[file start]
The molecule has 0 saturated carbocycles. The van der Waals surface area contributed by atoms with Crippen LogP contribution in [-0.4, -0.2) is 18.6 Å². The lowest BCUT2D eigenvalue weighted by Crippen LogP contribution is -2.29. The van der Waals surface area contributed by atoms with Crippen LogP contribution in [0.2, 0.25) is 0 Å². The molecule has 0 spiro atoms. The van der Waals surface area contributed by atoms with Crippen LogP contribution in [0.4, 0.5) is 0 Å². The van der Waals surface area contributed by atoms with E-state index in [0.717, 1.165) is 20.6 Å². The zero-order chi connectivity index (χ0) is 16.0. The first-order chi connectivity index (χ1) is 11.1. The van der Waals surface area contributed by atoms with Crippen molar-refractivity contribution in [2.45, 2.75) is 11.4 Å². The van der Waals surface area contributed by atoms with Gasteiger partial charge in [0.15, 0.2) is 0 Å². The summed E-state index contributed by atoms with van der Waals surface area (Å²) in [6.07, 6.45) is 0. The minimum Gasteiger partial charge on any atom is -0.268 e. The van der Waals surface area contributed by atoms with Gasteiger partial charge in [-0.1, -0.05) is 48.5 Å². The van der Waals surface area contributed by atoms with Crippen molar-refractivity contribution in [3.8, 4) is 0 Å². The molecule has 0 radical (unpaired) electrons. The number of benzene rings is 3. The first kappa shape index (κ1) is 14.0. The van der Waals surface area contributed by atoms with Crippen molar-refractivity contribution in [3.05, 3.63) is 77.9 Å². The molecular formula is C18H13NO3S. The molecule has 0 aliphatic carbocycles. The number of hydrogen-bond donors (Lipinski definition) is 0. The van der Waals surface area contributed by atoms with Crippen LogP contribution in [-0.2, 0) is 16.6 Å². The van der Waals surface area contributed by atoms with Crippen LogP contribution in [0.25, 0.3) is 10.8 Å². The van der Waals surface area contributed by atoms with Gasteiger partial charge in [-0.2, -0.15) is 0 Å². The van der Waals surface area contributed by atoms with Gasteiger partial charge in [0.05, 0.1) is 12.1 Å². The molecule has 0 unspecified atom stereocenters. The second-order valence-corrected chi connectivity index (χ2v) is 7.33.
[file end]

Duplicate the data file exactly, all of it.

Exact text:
The molecule has 0 saturated carbocycles. The van der Waals surface area contributed by atoms with Crippen LogP contribution in [-0.4, -0.2) is 18.6 Å². The lowest BCUT2D eigenvalue weighted by Crippen LogP contribution is -2.29. The van der Waals surface area contributed by atoms with Crippen LogP contribution in [0.2, 0.25) is 0 Å². The molecule has 0 spiro atoms. The van der Waals surface area contributed by atoms with Crippen LogP contribution in [0.4, 0.5) is 0 Å². The van der Waals surface area contributed by atoms with E-state index in [0.717, 1.165) is 20.6 Å². The zero-order chi connectivity index (χ0) is 16.0. The first-order chi connectivity index (χ1) is 11.1. The van der Waals surface area contributed by atoms with Crippen molar-refractivity contribution in [2.45, 2.75) is 11.4 Å². The van der Waals surface area contributed by atoms with Gasteiger partial charge in [0.15, 0.2) is 0 Å². The summed E-state index contributed by atoms with van der Waals surface area (Å²) in [6.07, 6.45) is 0. The minimum Gasteiger partial charge on any atom is -0.268 e. The van der Waals surface area contributed by atoms with Gasteiger partial charge in [-0.1, -0.05) is 48.5 Å². The van der Waals surface area contributed by atoms with Crippen molar-refractivity contribution in [3.8, 4) is 0 Å². The molecule has 0 radical (unpaired) electrons. The number of benzene rings is 3. The first kappa shape index (κ1) is 14.0. The van der Waals surface area contributed by atoms with Crippen molar-refractivity contribution in [3.05, 3.63) is 77.9 Å². The molecular formula is C18H13NO3S. The molecule has 0 aliphatic carbocycles. The number of hydrogen-bond donors (Lipinski definition) is 0. The van der Waals surface area contributed by atoms with Crippen LogP contribution in [-0.2, 0) is 16.6 Å². The van der Waals surface area contributed by atoms with Crippen LogP contribution in [0.25, 0.3) is 10.8 Å². The van der Waals surface area contributed by atoms with Gasteiger partial charge in [-0.2, -0.15) is 0 Å². The van der Waals surface area contributed by atoms with Gasteiger partial charge in [0.05, 0.1) is 12.1 Å². The molecule has 0 unspecified atom stereocenters. The second-order valence-corrected chi connectivity index (χ2v) is 7.33.